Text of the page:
Section 3: The Message
This book gives us advice. Proverbs are short pieces of wisdom. Some modern examples are:
Absence makes the heart grow fonder.
Curiosity killed the cat.
The grass is always greener on the other side of the fence.
The proverbs in the bible are sometimes like those, but there is something else to them. The fact that they are IN THE BIBLE gives you a clue. They aren’t just good ideas, they come from a foundation in God.
I could go on and on about what is in Proverbs. But instead, you all will do some teaching. To get into this book, we will do an interesting exercise. Scroll down to the bottom. There will be a comment from me (PT) that gives instructions for explaining a proverb. Then scroll to the bottom of people’s answers. See what chapter they read and explained its key idea, and then take the next one. You can use whatever bible you want. A simple online NRSV (where you can just put in the book and chapter) is at bible.oremus.org . Reading through these will give us a sense of the variety of topics in the book of Proverbs.
This book, whose speaker is known as Quoholeth, meaning “preacher”, is about searching for happiness. Its message is that nothing in life will ever completely satisfy us, except God.
One of the most famous passages was recorded by the 1960s band The Byrds… it is from Ecclesiastes 3:1-8 and was a well-known song during a difficult time in our country.
This passage was so meaningful, even to people who didn’t go to church regularly or perhaps didn’t know it was from the Bible, because it gave a sense of peace, that the difficult things come to an end and that there is a time for peace (much of that era was filled with young people struggling with being part of a country that was at war, with possibly being drafted to fight, and whether war is ever a good thing).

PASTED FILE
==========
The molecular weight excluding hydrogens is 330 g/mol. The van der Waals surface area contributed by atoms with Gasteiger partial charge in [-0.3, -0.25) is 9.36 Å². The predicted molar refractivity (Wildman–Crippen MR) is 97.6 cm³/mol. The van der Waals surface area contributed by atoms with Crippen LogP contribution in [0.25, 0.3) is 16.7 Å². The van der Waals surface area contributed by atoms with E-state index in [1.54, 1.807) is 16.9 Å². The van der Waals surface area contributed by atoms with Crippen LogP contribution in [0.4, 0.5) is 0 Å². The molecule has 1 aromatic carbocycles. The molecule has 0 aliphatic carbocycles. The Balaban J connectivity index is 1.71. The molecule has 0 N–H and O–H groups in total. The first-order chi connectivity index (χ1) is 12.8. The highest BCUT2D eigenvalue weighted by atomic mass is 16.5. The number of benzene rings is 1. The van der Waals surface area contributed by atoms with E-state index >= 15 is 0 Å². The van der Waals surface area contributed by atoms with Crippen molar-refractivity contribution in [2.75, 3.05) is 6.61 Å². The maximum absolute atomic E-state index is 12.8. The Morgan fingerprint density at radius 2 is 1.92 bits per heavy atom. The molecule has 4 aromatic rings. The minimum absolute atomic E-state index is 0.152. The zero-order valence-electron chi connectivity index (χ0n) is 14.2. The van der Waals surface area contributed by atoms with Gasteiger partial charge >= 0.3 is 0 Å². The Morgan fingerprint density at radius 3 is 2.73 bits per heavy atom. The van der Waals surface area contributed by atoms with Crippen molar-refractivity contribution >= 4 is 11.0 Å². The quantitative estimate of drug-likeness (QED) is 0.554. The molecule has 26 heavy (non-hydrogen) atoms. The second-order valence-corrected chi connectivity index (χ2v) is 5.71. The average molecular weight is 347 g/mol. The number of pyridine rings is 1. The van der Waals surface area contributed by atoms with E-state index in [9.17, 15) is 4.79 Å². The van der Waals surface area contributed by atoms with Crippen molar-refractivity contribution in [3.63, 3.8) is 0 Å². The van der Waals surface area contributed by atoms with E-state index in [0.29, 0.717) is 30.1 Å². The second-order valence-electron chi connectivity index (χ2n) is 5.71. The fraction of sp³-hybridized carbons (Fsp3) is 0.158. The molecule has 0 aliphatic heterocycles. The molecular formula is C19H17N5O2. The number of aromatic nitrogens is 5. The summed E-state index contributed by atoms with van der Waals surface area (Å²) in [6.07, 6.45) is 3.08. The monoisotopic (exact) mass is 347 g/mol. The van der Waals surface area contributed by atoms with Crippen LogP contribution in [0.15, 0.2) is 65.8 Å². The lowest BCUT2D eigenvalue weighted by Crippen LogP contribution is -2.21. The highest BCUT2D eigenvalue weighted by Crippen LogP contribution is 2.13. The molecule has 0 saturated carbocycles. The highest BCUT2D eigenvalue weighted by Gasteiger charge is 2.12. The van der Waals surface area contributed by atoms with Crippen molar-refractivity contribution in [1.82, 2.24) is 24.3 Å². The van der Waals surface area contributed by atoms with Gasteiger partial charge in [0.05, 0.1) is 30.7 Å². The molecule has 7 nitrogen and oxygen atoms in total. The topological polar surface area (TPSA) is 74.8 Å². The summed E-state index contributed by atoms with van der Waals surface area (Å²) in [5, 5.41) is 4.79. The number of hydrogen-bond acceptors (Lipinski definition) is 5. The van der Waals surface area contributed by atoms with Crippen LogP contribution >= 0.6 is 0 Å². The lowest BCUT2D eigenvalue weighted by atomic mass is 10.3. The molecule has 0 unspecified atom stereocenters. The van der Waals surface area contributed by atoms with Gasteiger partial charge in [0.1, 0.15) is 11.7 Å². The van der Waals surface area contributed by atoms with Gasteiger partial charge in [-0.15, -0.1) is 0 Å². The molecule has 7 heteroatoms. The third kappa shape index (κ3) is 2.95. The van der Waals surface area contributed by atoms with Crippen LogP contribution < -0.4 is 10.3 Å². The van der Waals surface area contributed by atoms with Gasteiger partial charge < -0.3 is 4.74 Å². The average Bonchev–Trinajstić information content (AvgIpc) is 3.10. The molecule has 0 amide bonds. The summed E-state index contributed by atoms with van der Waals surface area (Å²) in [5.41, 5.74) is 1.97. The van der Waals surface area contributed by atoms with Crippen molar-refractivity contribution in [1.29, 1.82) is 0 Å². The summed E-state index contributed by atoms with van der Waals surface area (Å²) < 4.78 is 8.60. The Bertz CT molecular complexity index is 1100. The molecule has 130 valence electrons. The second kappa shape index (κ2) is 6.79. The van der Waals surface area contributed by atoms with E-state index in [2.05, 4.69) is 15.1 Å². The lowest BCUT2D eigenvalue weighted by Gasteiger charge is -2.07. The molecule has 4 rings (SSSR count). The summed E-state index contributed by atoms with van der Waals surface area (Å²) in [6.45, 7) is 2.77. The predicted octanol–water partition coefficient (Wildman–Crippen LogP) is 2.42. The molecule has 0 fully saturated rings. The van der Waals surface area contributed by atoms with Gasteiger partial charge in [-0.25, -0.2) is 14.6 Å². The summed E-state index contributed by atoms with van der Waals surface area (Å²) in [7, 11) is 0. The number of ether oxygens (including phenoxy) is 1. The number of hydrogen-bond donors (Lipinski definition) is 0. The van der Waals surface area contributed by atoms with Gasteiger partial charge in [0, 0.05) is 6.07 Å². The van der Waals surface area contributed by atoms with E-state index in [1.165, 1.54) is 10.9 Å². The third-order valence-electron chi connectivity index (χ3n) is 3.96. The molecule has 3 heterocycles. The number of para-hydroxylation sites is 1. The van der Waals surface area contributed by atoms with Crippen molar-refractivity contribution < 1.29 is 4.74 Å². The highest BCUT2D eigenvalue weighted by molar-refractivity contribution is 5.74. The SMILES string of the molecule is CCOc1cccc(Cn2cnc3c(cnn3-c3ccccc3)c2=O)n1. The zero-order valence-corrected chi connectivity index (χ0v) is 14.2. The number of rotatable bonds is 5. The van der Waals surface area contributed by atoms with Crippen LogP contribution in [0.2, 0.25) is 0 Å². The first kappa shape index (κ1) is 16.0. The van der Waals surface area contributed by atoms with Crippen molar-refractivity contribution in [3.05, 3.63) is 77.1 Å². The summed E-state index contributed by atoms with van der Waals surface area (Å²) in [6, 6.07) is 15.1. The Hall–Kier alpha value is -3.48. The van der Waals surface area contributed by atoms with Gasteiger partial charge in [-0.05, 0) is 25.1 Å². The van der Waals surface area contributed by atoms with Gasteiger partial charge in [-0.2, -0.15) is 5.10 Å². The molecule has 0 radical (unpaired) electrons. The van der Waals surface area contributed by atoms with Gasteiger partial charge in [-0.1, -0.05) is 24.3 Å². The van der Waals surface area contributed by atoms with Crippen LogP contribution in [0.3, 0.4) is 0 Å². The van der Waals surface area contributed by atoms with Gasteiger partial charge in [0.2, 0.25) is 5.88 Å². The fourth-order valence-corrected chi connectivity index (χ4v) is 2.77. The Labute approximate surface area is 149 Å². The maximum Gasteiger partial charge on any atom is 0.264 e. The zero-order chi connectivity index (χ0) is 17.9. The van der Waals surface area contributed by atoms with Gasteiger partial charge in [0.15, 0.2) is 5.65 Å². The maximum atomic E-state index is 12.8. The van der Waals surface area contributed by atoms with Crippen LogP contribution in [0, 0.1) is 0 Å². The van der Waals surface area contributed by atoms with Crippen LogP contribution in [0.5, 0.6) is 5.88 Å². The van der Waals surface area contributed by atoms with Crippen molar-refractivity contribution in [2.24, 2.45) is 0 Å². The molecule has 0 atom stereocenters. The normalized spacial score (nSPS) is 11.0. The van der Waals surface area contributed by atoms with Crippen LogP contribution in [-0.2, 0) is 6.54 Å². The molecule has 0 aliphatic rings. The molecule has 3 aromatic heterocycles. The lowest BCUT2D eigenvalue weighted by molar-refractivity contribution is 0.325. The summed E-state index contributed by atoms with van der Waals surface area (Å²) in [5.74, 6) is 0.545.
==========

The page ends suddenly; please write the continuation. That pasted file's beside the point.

But there is another side to Ecclesiastes… while that passage is quite hopeful, the very next one is pessimistic… in fact the very start to the Book of Ecclesiastes can seem pretty pessimistic:
The words of the Teacher, the son of David, king in Jerusalem.
2 Vanity of vanities, says the Teacher,
vanity of vanities! All is vanity.
3 What do people gain from all the toil
at which they toil under the sun?
4 A generation goes, and a generation comes,
but the earth remains for ever.
5 The sun rises and the sun goes down,
and hurries to the place where it rises.
6 The wind blows to the south,
and goes round to the north;
round and round goes the wind,
and on its circuits the wind returns.
7 All streams run to the sea,
but the sea is not full;
to the place where the streams flow,
there they continue to flow.
8 All things are wearisome;
more than one can express;
the eye is not satisfied with seeing,
or the ear filled with hearing.
9 What has been is what will be,
and what has been done is what will be done;
there is nothing new under the sun.
10 Is there a thing of which it is said,
‘See, this is new’?
It has already been,
in the ages before us.
11 The people of long ago are not remembered,
nor will there be any remembrance
of people yet to come